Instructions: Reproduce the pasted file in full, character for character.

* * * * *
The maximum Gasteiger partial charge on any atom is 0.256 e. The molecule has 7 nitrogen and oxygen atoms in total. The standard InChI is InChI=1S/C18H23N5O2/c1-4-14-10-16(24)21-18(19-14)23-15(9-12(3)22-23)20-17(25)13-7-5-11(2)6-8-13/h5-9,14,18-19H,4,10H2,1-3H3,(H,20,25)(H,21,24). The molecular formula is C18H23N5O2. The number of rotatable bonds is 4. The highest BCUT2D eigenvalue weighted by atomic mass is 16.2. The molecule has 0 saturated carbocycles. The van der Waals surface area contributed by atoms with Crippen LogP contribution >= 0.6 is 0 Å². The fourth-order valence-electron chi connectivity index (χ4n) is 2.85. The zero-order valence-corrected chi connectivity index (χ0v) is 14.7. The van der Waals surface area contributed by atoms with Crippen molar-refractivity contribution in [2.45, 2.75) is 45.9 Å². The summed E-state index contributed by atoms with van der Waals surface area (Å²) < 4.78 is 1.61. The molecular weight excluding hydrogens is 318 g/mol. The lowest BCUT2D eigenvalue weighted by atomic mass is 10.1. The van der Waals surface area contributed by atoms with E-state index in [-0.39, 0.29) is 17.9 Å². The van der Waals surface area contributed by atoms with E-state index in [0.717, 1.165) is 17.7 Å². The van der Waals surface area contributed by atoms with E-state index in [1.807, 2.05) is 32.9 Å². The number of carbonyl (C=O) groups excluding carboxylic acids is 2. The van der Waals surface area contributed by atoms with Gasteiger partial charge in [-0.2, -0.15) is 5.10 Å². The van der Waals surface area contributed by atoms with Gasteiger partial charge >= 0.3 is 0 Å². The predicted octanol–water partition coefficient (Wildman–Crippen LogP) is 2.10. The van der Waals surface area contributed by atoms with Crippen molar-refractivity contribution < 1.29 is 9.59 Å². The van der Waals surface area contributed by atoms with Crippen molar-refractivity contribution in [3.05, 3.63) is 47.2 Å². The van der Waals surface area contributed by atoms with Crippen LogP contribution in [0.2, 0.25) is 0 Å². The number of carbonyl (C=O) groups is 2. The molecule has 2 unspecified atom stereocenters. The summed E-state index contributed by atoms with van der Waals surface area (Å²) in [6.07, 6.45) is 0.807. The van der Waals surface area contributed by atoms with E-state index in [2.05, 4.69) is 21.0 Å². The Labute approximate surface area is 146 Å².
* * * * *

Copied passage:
The maximum Gasteiger partial charge on any atom is 0.256 e. The molecule has 7 nitrogen and oxygen atoms in total. The standard InChI is InChI=1S/C18H23N5O2/c1-4-14-10-16(24)21-18(19-14)23-15(9-12(3)22-23)20-17(25)13-7-5-11(2)6-8-13/h5-9,14,18-19H,4,10H2,1-3H3,(H,20,25)(H,21,24). The molecular formula is C18H23N5O2. The number of rotatable bonds is 4. The highest BCUT2D eigenvalue weighted by atomic mass is 16.2. The molecule has 0 saturated carbocycles. The van der Waals surface area contributed by atoms with Crippen LogP contribution >= 0.6 is 0 Å². The fourth-order valence-electron chi connectivity index (χ4n) is 2.85. The zero-order valence-corrected chi connectivity index (χ0v) is 14.7. The van der Waals surface area contributed by atoms with Crippen molar-refractivity contribution in [2.45, 2.75) is 45.9 Å². The summed E-state index contributed by atoms with van der Waals surface area (Å²) < 4.78 is 1.61. The molecular weight excluding hydrogens is 318 g/mol. The lowest BCUT2D eigenvalue weighted by atomic mass is 10.1. The van der Waals surface area contributed by atoms with E-state index in [-0.39, 0.29) is 17.9 Å². The van der Waals surface area contributed by atoms with E-state index in [0.717, 1.165) is 17.7 Å². The van der Waals surface area contributed by atoms with E-state index in [1.807, 2.05) is 32.9 Å². The number of carbonyl (C=O) groups excluding carboxylic acids is 2. The van der Waals surface area contributed by atoms with Gasteiger partial charge in [-0.2, -0.15) is 5.10 Å². The van der Waals surface area contributed by atoms with Gasteiger partial charge >= 0.3 is 0 Å². The predicted octanol–water partition coefficient (Wildman–Crippen LogP) is 2.10. The van der Waals surface area contributed by atoms with Crippen molar-refractivity contribution < 1.29 is 9.59 Å². The van der Waals surface area contributed by atoms with Crippen molar-refractivity contribution in [3.05, 3.63) is 47.2 Å². The van der Waals surface area contributed by atoms with Crippen LogP contribution in [0.2, 0.25) is 0 Å². The number of carbonyl (C=O) groups is 2. The molecule has 2 unspecified atom stereocenters. The summed E-state index contributed by atoms with van der Waals surface area (Å²) in [6.07, 6.45) is 0.807. The van der Waals surface area contributed by atoms with E-state index in [2.05, 4.69) is 21.0 Å². The Labute approximate surface area is 146 Å².